Be brave enough to admit who you really are.
I am a writer. Go ahead, say it out loud, it feels nice, if not a little uncertain.
I have been gearing up to start my writing career for over a year now. I’ve read hundreds of articles, started many idea journals and have spent countless hours in bookstores carefully inspecting every hardcover and paperback that assures to unlock the secret of writing success. All of this preparation and yet, this is my first official article since my decision to be a writer.
Why do I want to write? This is a question I have asked myself on many occasions when I’m frustrated over the fact that, well, I haven’t actually written a thing. For starters, I love paper. Stationary, buck slips, greeting cards, photo albums and of course, the most beautiful: a newly bound, crisp novel. When I walk into a bookstore I feel calm. I lose all sense of time and feel my typically tense shoulders relax and lower. I take deeper breaths when I’m surrounded by tall shelves and beautiful display tables of recently discounted paperbacks. I can’t get enough of the smell of freshly printed paper and cherish the moment when I find the right book for me. I’m often hesitant about diving in and creasing the perfect binding because, to me, a new book is beautiful and so full of possibility.
Clearly any career counselor would tell me that this passion for paper and reading would almost demand that I write for my profession. I’ve demanded it of myself as well, but something has always held me back. Now I have discovered that “something.” I am afraid of being an imposter. I hold works of writing up to the highest standard and treasure the art of a well-crafted piece of fiction, a beautifully told memoir or a non-fiction biography.
So, what if I don’t measure up?
During one of my feel-good writing escapades, I attended a three-hour seminar on how to write your first memoir with author, Sue Shapiro. I thought a little inspirational speech would propel me into the career of my dreams, and help me realize my potential. While sitting in the audience, I enjoyed the class so much and experienced such excitement over writing that I could barely keep my legs from shaking. I felt motivated, if not completely compelled to run to my laptop and start writing my story. That is, until the question and answer session of the evening.
“Hi, Sue. I’m such a fan! I’m currently working on my second memoir and wanted to ask you how you deal with the pressures ofalienating your friends and family through your writing?”
Wait. One. Second. I have to alienate my family and friends in order to write? My excitement turned to dread and a realization that I would never want to jeopardize any of my most trustworthy relationships. Why it didn’t occur to me at that time that this was the opinion of just one audience member? I do not know. Or do I? Of course, it was yet another excuse that held me back from my fear of being a person that perhaps I was not meant or destined to be in this world. I braced myself and listened to the rest of the questions and answers hearing multiple times about all of the accomplishments of the room full of writers in the audience. Could they tell? Could they sense that I was not really one of them?
As the session ended, the moderator encouraged us to purchase one of Sue’s books in the hallway for her to sign. Well, sure, why not? She was a pretty cool woman and I had a feeling I would like her writing based on her self-deprecating, yet oddly optimistic sense of humor; quite similar to mine, in fact.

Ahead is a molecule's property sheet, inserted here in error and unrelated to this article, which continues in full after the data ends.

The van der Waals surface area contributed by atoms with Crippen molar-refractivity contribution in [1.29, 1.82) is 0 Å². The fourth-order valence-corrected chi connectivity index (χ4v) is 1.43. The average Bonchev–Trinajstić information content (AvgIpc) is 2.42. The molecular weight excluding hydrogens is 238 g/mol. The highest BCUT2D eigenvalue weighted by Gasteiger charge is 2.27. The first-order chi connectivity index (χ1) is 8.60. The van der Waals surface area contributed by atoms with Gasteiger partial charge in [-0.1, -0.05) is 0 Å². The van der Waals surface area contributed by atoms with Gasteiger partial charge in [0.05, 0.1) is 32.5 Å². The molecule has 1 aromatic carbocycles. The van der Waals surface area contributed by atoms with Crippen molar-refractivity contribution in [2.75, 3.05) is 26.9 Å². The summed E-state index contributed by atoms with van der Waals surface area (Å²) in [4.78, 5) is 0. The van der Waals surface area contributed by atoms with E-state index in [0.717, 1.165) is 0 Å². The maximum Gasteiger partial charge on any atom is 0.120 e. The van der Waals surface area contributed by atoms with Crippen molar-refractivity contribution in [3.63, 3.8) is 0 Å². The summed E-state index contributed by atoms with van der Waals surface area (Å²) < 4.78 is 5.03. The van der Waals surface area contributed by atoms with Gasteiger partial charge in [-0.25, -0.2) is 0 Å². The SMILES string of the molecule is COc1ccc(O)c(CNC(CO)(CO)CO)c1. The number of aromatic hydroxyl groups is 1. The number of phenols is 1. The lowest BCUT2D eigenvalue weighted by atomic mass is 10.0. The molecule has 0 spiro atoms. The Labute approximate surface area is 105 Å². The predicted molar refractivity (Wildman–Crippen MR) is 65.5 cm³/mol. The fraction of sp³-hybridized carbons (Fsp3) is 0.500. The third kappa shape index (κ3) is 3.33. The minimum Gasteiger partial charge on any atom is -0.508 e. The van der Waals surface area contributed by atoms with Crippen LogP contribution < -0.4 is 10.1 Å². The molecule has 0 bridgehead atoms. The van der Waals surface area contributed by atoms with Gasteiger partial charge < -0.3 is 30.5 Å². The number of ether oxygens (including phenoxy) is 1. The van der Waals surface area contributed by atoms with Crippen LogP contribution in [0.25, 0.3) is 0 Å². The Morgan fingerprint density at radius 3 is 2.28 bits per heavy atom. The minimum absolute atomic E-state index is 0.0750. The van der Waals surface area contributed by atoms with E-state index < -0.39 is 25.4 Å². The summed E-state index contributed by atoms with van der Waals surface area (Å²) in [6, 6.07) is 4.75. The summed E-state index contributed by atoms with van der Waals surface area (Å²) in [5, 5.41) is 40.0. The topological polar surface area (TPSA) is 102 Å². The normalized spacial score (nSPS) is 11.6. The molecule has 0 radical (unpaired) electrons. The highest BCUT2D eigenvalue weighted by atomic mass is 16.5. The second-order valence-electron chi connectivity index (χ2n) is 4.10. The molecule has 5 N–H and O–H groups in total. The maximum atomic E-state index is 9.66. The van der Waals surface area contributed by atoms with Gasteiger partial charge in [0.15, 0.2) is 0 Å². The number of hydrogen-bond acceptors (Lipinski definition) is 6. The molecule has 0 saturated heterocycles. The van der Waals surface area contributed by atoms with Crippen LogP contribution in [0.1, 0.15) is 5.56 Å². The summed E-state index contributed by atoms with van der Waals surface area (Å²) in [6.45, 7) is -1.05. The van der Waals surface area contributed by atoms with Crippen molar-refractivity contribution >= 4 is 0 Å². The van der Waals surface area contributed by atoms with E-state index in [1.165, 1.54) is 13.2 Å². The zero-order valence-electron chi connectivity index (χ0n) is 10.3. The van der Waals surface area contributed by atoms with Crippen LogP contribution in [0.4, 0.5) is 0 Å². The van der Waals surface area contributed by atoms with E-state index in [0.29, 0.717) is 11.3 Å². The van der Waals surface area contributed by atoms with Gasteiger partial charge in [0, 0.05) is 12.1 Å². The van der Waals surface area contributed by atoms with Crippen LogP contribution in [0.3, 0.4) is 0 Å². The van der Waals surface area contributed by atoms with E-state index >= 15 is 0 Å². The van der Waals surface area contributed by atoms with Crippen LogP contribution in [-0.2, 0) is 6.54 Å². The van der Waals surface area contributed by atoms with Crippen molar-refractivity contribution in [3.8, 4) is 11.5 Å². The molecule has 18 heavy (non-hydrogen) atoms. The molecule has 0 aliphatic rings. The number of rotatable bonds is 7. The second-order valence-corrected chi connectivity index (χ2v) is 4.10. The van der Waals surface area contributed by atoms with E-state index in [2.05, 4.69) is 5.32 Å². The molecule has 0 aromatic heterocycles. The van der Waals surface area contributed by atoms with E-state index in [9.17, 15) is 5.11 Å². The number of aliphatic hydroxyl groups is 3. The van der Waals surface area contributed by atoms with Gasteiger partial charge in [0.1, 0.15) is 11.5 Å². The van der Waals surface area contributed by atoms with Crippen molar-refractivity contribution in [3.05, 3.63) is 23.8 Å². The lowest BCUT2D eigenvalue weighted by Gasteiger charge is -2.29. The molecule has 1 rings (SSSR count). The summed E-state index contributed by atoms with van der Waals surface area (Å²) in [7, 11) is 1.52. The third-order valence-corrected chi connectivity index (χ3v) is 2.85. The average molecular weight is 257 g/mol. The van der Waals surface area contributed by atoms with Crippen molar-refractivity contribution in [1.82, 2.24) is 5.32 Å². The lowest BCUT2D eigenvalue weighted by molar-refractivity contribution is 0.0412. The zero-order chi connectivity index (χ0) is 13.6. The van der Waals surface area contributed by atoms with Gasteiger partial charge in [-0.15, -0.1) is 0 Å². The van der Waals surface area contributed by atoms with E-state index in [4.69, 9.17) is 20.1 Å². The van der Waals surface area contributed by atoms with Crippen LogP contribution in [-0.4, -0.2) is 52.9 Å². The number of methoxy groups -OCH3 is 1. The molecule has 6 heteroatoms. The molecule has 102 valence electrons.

I made my purchase, The Five Men Who Broke My Heart, and walked over to the crowded table where writers continued to praise themselves and their literary accomplishments. People, this woman is here to promote her writing, not to help the world discover yours. I was feeling a little bit better at this point; at least I wasn’t desperate…yet. I walked closer to Sue, admiring her more than ever. This woman was actually doing what she loves and lives for; all the while I was wasting 40 hours per week creating excel spreadsheets and tracking other co-workers creative endeavors at my media project coordinator “career.” I was next in line and was embarrassed to realize my hand had formed a sweat imprint on the first page of what had moments before been a pristine paperback.
Sue looked up and caught my eye. “Imposter. Imposter!” she yelled, if only in my mind. In actuality she looked at me genuinely in the eye and smiled. I smiled back, much more at ease until she asked the dreaded question, “So, are you a writer?”
I did the equivalent of a face plant with how I stumbled over my words. As I struggled with what to say, my mind wandered to the moment in A Christmas Story when Ralphie could barely tell Santa his need for his most desired present, the Red Ryder BB gun. Should I just shout out “football” to Sue and be on my way? Or would that leave me wanting to crawl my way back up the slide to say what I really meant? I want to be a writer and I plan to be a writer, but does that give me the right to say that I am?
So I did my best, “Well, I’m starting to write and I aspire to be a writer.”
“It’s the best thing I’ve ever done,” she told me with confidence and signed the inside cover with flair. Not too bad. Must have pulled it off okay, or maybe she was just used to dealing with whack jobs having existential meltdowns like me. She handed me my newly purchased book and I walked away. I opened it up to look at her signature and was surprised to see a little more.
“To Kate, A fellow writer. Good luck & good karma. –Sue”
While I’m sure this phrase has made its way into many books she has signed, looking back, it was just the boost I needed. I mean, if a real, live, professional writer couldn’t tell I was an imposter; maybe, just maybe, I wasn’t one after all.
Note: I wrote this article years ago, but felt it was appropriate to kick things off on this blog. I hope you enjoyed my first "official" piece as a writer.